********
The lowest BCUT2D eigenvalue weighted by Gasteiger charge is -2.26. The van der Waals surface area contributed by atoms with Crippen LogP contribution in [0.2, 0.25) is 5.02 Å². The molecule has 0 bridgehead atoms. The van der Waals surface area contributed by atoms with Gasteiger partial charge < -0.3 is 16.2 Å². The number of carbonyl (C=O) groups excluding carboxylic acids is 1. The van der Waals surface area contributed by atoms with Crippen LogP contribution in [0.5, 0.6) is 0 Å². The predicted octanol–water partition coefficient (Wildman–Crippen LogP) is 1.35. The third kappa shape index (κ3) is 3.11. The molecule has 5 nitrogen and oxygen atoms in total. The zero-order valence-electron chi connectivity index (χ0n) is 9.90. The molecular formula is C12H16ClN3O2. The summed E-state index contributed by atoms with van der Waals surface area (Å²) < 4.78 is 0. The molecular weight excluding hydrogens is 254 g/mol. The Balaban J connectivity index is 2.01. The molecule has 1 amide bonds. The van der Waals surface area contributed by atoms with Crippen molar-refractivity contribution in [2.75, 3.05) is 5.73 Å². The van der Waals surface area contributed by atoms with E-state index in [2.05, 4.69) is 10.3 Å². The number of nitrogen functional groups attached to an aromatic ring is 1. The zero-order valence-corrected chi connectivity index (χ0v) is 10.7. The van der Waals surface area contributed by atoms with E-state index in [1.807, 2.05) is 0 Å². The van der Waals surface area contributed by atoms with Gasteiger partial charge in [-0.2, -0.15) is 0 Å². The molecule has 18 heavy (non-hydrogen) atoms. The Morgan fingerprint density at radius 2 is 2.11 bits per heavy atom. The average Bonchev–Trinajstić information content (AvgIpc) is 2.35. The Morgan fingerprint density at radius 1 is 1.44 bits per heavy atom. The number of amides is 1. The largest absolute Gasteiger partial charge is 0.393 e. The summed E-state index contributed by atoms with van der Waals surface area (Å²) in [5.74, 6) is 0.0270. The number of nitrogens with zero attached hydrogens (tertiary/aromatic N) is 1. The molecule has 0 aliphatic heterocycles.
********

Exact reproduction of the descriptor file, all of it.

The lowest BCUT2D eigenvalue weighted by Gasteiger charge is -2.26. The van der Waals surface area contributed by atoms with Crippen LogP contribution in [0.2, 0.25) is 5.02 Å². The molecule has 0 bridgehead atoms. The van der Waals surface area contributed by atoms with Gasteiger partial charge < -0.3 is 16.2 Å². The number of carbonyl (C=O) groups excluding carboxylic acids is 1. The van der Waals surface area contributed by atoms with Crippen LogP contribution in [0.5, 0.6) is 0 Å². The predicted octanol–water partition coefficient (Wildman–Crippen LogP) is 1.35. The third kappa shape index (κ3) is 3.11. The molecule has 5 nitrogen and oxygen atoms in total. The zero-order valence-electron chi connectivity index (χ0n) is 9.90. The molecular formula is C12H16ClN3O2. The summed E-state index contributed by atoms with van der Waals surface area (Å²) < 4.78 is 0. The molecular weight excluding hydrogens is 254 g/mol. The Balaban J connectivity index is 2.01. The molecule has 1 amide bonds. The van der Waals surface area contributed by atoms with Crippen molar-refractivity contribution in [2.75, 3.05) is 5.73 Å². The van der Waals surface area contributed by atoms with E-state index in [2.05, 4.69) is 10.3 Å². The number of nitrogen functional groups attached to an aromatic ring is 1. The zero-order valence-corrected chi connectivity index (χ0v) is 10.7. The van der Waals surface area contributed by atoms with E-state index in [1.807, 2.05) is 0 Å². The van der Waals surface area contributed by atoms with Gasteiger partial charge in [-0.2, -0.15) is 0 Å². The molecule has 18 heavy (non-hydrogen) atoms. The Morgan fingerprint density at radius 2 is 2.11 bits per heavy atom. The average Bonchev–Trinajstić information content (AvgIpc) is 2.35. The Morgan fingerprint density at radius 1 is 1.44 bits per heavy atom. The number of amides is 1. The largest absolute Gasteiger partial charge is 0.393 e. The summed E-state index contributed by atoms with van der Waals surface area (Å²) in [5.74, 6) is 0.0270. The number of nitrogens with zero attached hydrogens (tertiary/aromatic N) is 1. The molecule has 0 aliphatic heterocycles.